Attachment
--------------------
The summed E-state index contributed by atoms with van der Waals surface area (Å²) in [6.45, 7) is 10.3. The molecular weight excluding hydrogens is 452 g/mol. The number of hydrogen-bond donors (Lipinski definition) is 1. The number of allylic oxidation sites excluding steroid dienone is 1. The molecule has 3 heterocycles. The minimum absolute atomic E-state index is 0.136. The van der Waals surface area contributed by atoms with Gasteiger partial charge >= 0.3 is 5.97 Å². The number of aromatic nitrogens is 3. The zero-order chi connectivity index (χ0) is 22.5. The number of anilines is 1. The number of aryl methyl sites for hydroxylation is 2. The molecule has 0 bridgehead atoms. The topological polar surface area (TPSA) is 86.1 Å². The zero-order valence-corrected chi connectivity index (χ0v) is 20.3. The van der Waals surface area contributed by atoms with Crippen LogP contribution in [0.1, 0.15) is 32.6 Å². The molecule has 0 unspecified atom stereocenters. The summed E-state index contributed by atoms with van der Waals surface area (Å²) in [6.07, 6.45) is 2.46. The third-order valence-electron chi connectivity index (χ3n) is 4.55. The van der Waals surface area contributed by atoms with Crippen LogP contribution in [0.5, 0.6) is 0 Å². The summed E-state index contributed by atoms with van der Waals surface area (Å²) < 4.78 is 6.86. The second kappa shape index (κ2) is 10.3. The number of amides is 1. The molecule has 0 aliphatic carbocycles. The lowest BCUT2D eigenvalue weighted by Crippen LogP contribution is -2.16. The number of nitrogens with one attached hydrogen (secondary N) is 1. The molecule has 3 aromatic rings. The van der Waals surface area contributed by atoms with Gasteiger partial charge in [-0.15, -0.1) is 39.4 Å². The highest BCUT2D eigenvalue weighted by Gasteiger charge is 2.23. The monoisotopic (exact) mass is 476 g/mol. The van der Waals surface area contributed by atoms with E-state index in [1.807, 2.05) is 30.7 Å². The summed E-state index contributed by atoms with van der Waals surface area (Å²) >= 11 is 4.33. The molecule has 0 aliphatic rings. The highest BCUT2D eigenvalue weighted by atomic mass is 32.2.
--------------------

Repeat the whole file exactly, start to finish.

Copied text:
The summed E-state index contributed by atoms with van der Waals surface area (Å²) in [6.45, 7) is 10.3. The molecular weight excluding hydrogens is 452 g/mol. The number of hydrogen-bond donors (Lipinski definition) is 1. The number of allylic oxidation sites excluding steroid dienone is 1. The molecule has 3 heterocycles. The minimum absolute atomic E-state index is 0.136. The van der Waals surface area contributed by atoms with Gasteiger partial charge >= 0.3 is 5.97 Å². The number of aromatic nitrogens is 3. The zero-order chi connectivity index (χ0) is 22.5. The number of anilines is 1. The number of aryl methyl sites for hydroxylation is 2. The molecule has 0 bridgehead atoms. The topological polar surface area (TPSA) is 86.1 Å². The zero-order valence-corrected chi connectivity index (χ0v) is 20.3. The van der Waals surface area contributed by atoms with Crippen LogP contribution in [0.1, 0.15) is 32.6 Å². The molecule has 0 unspecified atom stereocenters. The summed E-state index contributed by atoms with van der Waals surface area (Å²) in [6.07, 6.45) is 2.46. The third-order valence-electron chi connectivity index (χ3n) is 4.55. The van der Waals surface area contributed by atoms with Crippen LogP contribution in [0.5, 0.6) is 0 Å². The summed E-state index contributed by atoms with van der Waals surface area (Å²) < 4.78 is 6.86. The second kappa shape index (κ2) is 10.3. The number of amides is 1. The molecule has 0 aliphatic carbocycles. The lowest BCUT2D eigenvalue weighted by Crippen LogP contribution is -2.16. The number of nitrogens with one attached hydrogen (secondary N) is 1. The molecule has 3 aromatic rings. The van der Waals surface area contributed by atoms with Gasteiger partial charge in [-0.15, -0.1) is 39.4 Å². The highest BCUT2D eigenvalue weighted by Gasteiger charge is 2.23. The monoisotopic (exact) mass is 476 g/mol. The van der Waals surface area contributed by atoms with E-state index in [1.807, 2.05) is 30.7 Å². The summed E-state index contributed by atoms with van der Waals surface area (Å²) >= 11 is 4.33. The molecule has 0 aliphatic rings. The highest BCUT2D eigenvalue weighted by atomic mass is 32.2.